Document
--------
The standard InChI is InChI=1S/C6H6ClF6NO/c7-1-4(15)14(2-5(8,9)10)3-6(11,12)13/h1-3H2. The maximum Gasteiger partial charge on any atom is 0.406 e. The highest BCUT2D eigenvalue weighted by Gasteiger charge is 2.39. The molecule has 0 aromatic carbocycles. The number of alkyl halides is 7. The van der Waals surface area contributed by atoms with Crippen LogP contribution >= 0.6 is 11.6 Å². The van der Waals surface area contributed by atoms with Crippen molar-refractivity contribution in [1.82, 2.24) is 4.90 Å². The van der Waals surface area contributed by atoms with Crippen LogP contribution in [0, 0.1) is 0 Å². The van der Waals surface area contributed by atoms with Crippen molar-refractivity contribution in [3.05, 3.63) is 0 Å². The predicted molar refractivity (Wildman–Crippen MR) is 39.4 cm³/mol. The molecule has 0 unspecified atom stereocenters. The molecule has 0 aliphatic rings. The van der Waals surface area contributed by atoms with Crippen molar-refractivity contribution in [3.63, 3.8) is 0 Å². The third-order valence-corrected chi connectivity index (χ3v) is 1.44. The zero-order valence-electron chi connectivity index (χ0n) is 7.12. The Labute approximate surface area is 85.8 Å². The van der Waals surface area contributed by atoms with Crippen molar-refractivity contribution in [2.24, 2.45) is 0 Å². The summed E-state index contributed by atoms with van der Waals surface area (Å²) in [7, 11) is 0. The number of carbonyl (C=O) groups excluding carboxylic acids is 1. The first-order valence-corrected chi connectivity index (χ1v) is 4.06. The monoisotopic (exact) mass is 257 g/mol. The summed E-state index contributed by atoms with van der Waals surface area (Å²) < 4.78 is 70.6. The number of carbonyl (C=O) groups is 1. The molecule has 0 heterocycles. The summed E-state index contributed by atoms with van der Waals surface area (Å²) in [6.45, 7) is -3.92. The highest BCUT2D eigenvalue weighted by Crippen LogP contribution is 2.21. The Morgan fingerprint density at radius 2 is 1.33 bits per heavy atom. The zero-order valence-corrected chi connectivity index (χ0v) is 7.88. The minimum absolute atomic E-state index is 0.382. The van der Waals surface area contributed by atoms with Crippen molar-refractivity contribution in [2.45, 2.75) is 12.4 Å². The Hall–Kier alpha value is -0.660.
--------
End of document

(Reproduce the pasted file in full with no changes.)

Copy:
The standard InChI is InChI=1S/C6H6ClF6NO/c7-1-4(15)14(2-5(8,9)10)3-6(11,12)13/h1-3H2. The maximum Gasteiger partial charge on any atom is 0.406 e. The highest BCUT2D eigenvalue weighted by Gasteiger charge is 2.39. The molecule has 0 aromatic carbocycles. The number of alkyl halides is 7. The van der Waals surface area contributed by atoms with Crippen LogP contribution >= 0.6 is 11.6 Å². The van der Waals surface area contributed by atoms with Crippen molar-refractivity contribution in [1.82, 2.24) is 4.90 Å². The van der Waals surface area contributed by atoms with Crippen LogP contribution in [0, 0.1) is 0 Å². The van der Waals surface area contributed by atoms with Crippen molar-refractivity contribution in [3.05, 3.63) is 0 Å². The predicted molar refractivity (Wildman–Crippen MR) is 39.4 cm³/mol. The molecule has 0 unspecified atom stereocenters. The molecule has 0 aliphatic rings. The van der Waals surface area contributed by atoms with Crippen molar-refractivity contribution in [3.63, 3.8) is 0 Å². The third-order valence-corrected chi connectivity index (χ3v) is 1.44. The zero-order valence-electron chi connectivity index (χ0n) is 7.12. The Labute approximate surface area is 85.8 Å². The van der Waals surface area contributed by atoms with Crippen molar-refractivity contribution in [2.24, 2.45) is 0 Å². The summed E-state index contributed by atoms with van der Waals surface area (Å²) in [7, 11) is 0. The number of carbonyl (C=O) groups excluding carboxylic acids is 1. The first-order valence-corrected chi connectivity index (χ1v) is 4.06. The monoisotopic (exact) mass is 257 g/mol. The summed E-state index contributed by atoms with van der Waals surface area (Å²) < 4.78 is 70.6. The number of carbonyl (C=O) groups is 1. The molecule has 0 heterocycles. The summed E-state index contributed by atoms with van der Waals surface area (Å²) in [6.45, 7) is -3.92. The highest BCUT2D eigenvalue weighted by Crippen LogP contribution is 2.21. The Morgan fingerprint density at radius 2 is 1.33 bits per heavy atom. The zero-order valence-corrected chi connectivity index (χ0v) is 7.88. The minimum absolute atomic E-state index is 0.382. The van der Waals surface area contributed by atoms with Crippen molar-refractivity contribution in [2.45, 2.75) is 12.4 Å². The Hall–Kier alpha value is -0.660.